The Reserve Bank of Australia says the need to weigh an overheated housing market against a soft labour market is likely to continue for some time.
The minutes of the RBA board’s April meeting, at which the central bank held the cash rate at 1.5 per cent, showed members discussed increased risks in the property market as well as employment figures that continue to disappoint.
“”Although forward-looking indicators of labour demand continued to suggest an increase in employment growth over the period ahead, this had been true for some time without leading to an improvement in labour market conditions,” the minutes said.
The RBA will carefully monitor labour and housing markets over the coming months, the minutes added.
That will include the impact of recent regulatory changes to home loan lending, with the Australian Prudential Regulation Authority last month restricting higher-risk interest-only loans to 30 per cent of each lender’s new mortgages.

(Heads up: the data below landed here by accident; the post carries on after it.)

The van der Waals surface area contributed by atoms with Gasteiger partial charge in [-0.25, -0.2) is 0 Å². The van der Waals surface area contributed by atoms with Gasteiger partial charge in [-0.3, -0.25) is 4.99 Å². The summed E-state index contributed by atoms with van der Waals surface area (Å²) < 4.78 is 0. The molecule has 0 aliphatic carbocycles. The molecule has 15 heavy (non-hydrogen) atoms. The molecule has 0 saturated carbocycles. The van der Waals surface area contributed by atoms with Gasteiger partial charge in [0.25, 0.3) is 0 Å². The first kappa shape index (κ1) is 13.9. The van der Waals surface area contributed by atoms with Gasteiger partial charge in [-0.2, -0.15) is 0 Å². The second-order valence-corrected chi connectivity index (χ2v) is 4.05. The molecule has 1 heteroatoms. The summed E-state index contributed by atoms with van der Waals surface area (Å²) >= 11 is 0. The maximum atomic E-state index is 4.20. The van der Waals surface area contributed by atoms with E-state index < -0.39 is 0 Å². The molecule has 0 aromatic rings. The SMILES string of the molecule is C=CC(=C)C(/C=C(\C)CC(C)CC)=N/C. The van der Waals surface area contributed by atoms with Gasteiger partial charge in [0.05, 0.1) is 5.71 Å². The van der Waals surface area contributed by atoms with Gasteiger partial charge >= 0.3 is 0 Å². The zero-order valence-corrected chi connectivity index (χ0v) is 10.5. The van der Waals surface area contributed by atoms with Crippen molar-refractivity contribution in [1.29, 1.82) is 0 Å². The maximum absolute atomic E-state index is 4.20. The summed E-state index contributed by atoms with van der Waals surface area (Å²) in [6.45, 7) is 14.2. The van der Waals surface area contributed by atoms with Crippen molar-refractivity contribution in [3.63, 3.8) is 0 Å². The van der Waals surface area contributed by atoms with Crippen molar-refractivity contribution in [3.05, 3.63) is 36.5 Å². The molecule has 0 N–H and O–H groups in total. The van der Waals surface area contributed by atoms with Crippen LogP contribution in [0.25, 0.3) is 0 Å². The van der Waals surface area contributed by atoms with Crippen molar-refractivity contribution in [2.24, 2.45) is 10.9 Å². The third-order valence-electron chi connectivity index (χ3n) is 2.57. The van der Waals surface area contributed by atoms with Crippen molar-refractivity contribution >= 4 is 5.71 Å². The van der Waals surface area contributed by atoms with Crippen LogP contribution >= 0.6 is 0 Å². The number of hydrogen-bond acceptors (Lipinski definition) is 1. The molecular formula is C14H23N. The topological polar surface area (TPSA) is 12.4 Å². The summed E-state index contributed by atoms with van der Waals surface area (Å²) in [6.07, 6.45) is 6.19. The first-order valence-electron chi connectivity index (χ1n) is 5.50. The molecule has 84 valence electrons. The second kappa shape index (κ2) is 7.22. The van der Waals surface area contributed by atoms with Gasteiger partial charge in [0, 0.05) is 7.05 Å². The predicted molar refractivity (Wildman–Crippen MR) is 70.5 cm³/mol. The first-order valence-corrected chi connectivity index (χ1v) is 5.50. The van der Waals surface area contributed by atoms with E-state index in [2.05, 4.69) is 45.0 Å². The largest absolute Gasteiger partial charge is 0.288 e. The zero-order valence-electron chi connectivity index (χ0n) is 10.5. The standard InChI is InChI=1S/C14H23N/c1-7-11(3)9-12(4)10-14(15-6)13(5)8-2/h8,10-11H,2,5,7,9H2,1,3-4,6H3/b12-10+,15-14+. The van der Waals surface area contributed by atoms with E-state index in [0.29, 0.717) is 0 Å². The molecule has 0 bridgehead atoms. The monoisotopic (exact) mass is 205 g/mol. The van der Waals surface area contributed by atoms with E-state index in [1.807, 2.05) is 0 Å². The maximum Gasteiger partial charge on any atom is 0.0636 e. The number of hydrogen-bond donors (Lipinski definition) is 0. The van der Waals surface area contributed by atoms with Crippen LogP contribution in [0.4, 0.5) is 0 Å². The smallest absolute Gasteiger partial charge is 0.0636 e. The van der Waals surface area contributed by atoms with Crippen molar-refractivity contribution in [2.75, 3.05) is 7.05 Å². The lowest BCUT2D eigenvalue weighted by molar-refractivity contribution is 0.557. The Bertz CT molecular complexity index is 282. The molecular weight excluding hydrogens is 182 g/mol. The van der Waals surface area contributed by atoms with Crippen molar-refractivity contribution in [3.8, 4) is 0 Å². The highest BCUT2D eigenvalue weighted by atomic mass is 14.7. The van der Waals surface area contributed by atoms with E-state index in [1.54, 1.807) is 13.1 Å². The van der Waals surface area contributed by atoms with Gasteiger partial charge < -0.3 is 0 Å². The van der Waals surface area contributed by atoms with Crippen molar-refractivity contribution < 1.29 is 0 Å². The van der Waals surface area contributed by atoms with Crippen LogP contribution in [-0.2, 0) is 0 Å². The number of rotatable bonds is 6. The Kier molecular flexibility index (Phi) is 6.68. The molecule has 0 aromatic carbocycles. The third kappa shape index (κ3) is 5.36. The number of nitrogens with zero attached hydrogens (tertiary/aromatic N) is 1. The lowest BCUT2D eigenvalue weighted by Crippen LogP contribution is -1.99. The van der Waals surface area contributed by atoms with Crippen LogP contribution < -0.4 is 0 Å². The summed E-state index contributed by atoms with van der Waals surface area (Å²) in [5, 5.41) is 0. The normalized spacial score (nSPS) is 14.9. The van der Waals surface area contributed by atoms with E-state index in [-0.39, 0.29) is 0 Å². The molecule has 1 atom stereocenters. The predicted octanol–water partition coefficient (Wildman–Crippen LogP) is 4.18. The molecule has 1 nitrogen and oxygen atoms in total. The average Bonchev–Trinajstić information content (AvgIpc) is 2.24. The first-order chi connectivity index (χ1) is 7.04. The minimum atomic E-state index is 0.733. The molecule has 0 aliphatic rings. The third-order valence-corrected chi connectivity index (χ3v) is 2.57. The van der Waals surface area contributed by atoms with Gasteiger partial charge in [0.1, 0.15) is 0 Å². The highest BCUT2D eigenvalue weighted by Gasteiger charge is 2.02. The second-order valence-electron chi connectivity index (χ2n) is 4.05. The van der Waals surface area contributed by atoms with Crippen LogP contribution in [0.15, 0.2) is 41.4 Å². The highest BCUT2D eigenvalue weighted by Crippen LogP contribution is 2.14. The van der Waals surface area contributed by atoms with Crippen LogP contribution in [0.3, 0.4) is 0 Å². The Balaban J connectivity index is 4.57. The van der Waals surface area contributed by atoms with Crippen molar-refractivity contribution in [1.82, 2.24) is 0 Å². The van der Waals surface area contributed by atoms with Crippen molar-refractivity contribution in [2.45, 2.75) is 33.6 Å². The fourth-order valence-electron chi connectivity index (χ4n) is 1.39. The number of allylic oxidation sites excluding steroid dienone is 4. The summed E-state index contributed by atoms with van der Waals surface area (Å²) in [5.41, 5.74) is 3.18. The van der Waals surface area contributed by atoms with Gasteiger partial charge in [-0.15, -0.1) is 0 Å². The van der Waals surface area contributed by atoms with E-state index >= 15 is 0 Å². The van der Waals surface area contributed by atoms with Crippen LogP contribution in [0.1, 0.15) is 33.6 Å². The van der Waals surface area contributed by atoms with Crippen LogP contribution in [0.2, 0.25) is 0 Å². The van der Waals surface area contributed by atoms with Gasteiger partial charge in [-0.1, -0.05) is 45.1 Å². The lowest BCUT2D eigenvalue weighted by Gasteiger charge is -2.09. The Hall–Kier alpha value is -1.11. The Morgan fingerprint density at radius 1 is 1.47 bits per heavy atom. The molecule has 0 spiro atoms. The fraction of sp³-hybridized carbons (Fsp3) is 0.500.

The minutes alluded to the impact of negative gearing in the buildup of risks in the housing market, where any cut to the cash rate would make mortgage borrowing even more attractive to investors.
The minutes noted that housing credit growth continues to outpace growth in household incomes.
“Interest-only loans allow investors to take greatest advantage of particular features of the tax system,” the RBA said.
The RBA board noted rising property prices in Sydney and Melbourne – where prices soared by 18.9 and 15.9 per cent respectively in the year to March – but said it will take some time to fully gauge the impact of APRA’s changes.
Commonwealth Bank economist Michael Workman said much now depended on the federal government’s May budget.
The coalition has all but ruled out major changes to negative gearing.
“We believe that the RBA are very reluctant rate cutters,” Mr Workman said.
“The risks in the housing market are attracting plenty of attention and may warrant further adjustments from APRA about lending rules.”